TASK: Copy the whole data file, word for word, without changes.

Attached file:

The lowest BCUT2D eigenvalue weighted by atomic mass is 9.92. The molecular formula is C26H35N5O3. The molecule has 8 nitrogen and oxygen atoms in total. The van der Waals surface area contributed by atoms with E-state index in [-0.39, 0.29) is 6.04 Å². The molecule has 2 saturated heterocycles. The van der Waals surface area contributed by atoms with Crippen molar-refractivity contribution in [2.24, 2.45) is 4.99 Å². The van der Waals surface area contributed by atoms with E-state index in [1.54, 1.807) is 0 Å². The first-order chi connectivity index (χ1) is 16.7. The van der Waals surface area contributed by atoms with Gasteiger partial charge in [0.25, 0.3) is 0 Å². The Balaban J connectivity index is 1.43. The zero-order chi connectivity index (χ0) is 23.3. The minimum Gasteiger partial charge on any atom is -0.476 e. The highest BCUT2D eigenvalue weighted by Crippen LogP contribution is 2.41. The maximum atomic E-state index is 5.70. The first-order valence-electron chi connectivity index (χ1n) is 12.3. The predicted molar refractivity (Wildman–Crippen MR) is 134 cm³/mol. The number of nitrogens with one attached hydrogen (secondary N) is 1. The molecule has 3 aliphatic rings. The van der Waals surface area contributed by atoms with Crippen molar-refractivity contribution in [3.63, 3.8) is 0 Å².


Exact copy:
The lowest BCUT2D eigenvalue weighted by atomic mass is 9.92. The molecular formula is C26H35N5O3. The molecule has 8 nitrogen and oxygen atoms in total. The van der Waals surface area contributed by atoms with E-state index in [-0.39, 0.29) is 6.04 Å². The molecule has 2 saturated heterocycles. The van der Waals surface area contributed by atoms with Crippen molar-refractivity contribution in [2.24, 2.45) is 4.99 Å². The van der Waals surface area contributed by atoms with E-state index in [1.54, 1.807) is 0 Å². The first-order chi connectivity index (χ1) is 16.7. The van der Waals surface area contributed by atoms with Gasteiger partial charge in [0.25, 0.3) is 0 Å². The Balaban J connectivity index is 1.43. The zero-order chi connectivity index (χ0) is 23.3. The minimum Gasteiger partial charge on any atom is -0.476 e. The highest BCUT2D eigenvalue weighted by Crippen LogP contribution is 2.41. The maximum atomic E-state index is 5.70. The first-order valence-electron chi connectivity index (χ1n) is 12.3. The predicted molar refractivity (Wildman–Crippen MR) is 134 cm³/mol. The number of nitrogens with one attached hydrogen (secondary N) is 1. The molecule has 3 aliphatic rings. The van der Waals surface area contributed by atoms with Crippen molar-refractivity contribution in [3.63, 3.8) is 0 Å².